Galapagos Islands: Full support for CCR available

In april I made a post about my CCR friendly operation. Post was published here, in Rebreather World and Scubaboard. Some time has passed and I wanted to update on the information provided.

A few days ago I received here in the Galapagos Islands a few kegs of Sofnolime 8-12. I also imported some 2 and 3 litter cylinders. I have spent the last few months figuring out a reliable medical grade oxygen supply, the import costs of sorb, etc. With this import complete and all the major concerns figured out, I can proudly say that full support for rebreather divers is now available in the Galapagos Islands.

The items to be provided to CCR divers here are:

2 or 3 litter steel cylinders with AP valves
6 or 10 cubic meter cylinders with medical grade O2
Haskell Sport Booster with filling whips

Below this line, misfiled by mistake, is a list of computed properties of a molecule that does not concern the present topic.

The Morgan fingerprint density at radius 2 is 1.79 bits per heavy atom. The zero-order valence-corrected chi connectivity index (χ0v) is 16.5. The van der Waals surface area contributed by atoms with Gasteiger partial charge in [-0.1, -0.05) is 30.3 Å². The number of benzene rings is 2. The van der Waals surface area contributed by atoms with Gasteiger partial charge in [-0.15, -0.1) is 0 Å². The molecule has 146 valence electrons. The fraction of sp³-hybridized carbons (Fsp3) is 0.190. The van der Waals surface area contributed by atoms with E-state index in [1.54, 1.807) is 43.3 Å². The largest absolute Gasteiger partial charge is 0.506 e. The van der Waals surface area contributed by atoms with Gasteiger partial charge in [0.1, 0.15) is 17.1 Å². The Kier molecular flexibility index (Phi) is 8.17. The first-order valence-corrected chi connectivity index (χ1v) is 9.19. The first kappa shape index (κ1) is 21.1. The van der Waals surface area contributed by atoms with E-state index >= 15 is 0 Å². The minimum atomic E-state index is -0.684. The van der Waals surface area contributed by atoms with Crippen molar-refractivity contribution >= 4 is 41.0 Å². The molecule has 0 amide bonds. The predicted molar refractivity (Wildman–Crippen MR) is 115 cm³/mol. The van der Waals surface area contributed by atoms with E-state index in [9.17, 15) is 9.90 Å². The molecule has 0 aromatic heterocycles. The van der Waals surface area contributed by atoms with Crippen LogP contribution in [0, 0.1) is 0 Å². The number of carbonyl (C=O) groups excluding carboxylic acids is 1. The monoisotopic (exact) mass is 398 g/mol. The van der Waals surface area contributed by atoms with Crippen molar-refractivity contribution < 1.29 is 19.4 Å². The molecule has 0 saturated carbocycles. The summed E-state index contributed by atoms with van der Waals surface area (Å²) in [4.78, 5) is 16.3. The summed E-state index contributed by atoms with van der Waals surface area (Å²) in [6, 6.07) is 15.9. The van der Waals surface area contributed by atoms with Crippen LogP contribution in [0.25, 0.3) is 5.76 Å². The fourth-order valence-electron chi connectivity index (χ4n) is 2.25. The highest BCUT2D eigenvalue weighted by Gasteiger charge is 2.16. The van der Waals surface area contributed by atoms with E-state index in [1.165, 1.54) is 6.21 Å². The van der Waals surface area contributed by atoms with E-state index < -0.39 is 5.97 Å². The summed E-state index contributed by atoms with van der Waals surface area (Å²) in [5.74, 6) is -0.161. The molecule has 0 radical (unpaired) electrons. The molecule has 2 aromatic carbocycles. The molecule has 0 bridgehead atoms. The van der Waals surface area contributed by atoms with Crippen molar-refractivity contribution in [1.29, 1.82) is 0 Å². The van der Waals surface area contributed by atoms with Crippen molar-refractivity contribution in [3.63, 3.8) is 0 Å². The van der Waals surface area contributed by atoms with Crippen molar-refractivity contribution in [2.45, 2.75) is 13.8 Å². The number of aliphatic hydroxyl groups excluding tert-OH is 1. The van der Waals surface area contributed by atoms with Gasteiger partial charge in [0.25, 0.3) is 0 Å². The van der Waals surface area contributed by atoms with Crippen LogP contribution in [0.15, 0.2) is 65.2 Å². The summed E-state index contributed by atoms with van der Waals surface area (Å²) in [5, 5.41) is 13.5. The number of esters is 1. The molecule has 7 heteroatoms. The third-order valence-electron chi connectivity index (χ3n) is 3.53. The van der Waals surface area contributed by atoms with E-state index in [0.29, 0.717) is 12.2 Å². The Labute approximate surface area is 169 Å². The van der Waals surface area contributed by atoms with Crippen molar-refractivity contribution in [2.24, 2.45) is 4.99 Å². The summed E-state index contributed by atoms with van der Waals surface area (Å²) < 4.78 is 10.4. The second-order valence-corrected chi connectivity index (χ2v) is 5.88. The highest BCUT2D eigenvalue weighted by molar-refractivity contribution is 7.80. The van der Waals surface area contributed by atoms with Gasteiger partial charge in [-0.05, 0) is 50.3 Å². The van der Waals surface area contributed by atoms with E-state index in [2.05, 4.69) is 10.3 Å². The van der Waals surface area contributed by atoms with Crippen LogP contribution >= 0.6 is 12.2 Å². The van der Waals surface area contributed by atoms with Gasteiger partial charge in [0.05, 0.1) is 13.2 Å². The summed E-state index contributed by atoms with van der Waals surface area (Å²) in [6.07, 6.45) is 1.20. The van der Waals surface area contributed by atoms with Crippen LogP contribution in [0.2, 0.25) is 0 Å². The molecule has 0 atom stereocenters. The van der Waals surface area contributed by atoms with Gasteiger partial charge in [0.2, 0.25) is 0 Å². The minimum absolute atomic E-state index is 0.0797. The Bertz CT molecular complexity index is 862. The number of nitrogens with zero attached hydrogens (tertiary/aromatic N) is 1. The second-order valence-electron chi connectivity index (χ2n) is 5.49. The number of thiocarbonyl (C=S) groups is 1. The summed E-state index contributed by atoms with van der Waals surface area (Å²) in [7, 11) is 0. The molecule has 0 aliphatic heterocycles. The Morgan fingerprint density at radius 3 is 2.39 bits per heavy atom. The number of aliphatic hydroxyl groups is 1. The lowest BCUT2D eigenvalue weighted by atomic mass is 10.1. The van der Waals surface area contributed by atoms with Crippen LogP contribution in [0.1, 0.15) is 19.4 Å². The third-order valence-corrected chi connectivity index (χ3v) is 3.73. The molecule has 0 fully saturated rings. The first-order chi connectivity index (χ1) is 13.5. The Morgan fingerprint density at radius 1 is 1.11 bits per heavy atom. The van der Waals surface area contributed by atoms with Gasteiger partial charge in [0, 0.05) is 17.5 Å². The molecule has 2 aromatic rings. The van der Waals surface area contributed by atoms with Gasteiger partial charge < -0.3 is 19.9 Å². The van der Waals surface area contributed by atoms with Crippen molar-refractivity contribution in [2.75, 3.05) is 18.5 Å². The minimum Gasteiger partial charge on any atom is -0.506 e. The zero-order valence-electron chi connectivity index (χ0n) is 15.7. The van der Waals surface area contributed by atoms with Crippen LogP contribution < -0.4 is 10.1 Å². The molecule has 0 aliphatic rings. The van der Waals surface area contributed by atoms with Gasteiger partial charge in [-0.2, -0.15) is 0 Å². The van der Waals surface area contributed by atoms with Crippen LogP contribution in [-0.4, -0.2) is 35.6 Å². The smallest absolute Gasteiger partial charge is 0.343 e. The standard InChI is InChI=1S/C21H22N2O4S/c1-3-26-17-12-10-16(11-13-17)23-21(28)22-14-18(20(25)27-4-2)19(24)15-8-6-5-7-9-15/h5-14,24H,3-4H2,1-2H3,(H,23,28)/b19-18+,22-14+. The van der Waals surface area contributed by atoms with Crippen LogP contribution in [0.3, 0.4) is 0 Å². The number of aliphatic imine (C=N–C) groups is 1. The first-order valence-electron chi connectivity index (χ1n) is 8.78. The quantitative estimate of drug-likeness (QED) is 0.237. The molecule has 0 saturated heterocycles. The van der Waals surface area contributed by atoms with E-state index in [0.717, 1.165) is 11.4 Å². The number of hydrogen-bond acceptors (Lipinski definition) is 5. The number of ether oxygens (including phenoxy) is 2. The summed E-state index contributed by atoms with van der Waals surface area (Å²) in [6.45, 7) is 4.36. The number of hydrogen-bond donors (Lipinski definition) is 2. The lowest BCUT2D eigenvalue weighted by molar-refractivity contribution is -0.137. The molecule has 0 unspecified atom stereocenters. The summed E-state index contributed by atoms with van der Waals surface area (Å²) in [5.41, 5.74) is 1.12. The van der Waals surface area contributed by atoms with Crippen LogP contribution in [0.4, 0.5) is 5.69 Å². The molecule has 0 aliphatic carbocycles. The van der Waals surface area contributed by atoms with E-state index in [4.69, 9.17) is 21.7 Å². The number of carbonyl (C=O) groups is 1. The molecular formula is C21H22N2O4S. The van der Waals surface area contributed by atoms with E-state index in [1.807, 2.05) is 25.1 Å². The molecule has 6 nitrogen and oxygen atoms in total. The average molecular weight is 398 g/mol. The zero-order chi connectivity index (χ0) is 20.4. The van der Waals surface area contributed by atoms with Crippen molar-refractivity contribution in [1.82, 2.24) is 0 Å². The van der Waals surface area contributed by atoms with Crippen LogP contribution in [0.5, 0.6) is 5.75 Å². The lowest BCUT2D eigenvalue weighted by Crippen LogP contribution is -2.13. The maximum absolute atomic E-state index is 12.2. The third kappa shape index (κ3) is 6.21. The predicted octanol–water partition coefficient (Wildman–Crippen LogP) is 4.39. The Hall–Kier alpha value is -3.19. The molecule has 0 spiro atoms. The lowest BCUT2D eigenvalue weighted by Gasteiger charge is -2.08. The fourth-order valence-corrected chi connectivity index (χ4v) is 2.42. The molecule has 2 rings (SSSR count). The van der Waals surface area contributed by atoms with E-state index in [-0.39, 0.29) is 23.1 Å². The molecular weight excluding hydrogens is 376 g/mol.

Sofnolime 8 – 12 mesh (1 – 2.5mm) Expiry date is 2014
Required fittings and adapters
Non O2 clean trans-filling whip for diluent cylinders

If you need any further support regarding bookings, logistics, advice or guidance I’m more than happy to help.

Hope to meet you soon down here,
Jorge A. Mahauad


Curso Tec 40 – PADI / DSAT Julio 2010

Estoy organizando el primer curso Tec 40 en Ecuador. El curso se dictará entre el 1 y 15 de Julio de 2010 en Puerto Lopez para los buzos en el continente. Para los que estén en Galápagos entre el 16 y el 30 de Julio en Puerto Ayora. Tengo espacio para algunas personas. Si te interesa aquí hay algo de información. También puedes dejar un comentario, mandarme un email o escribirme vía facebook.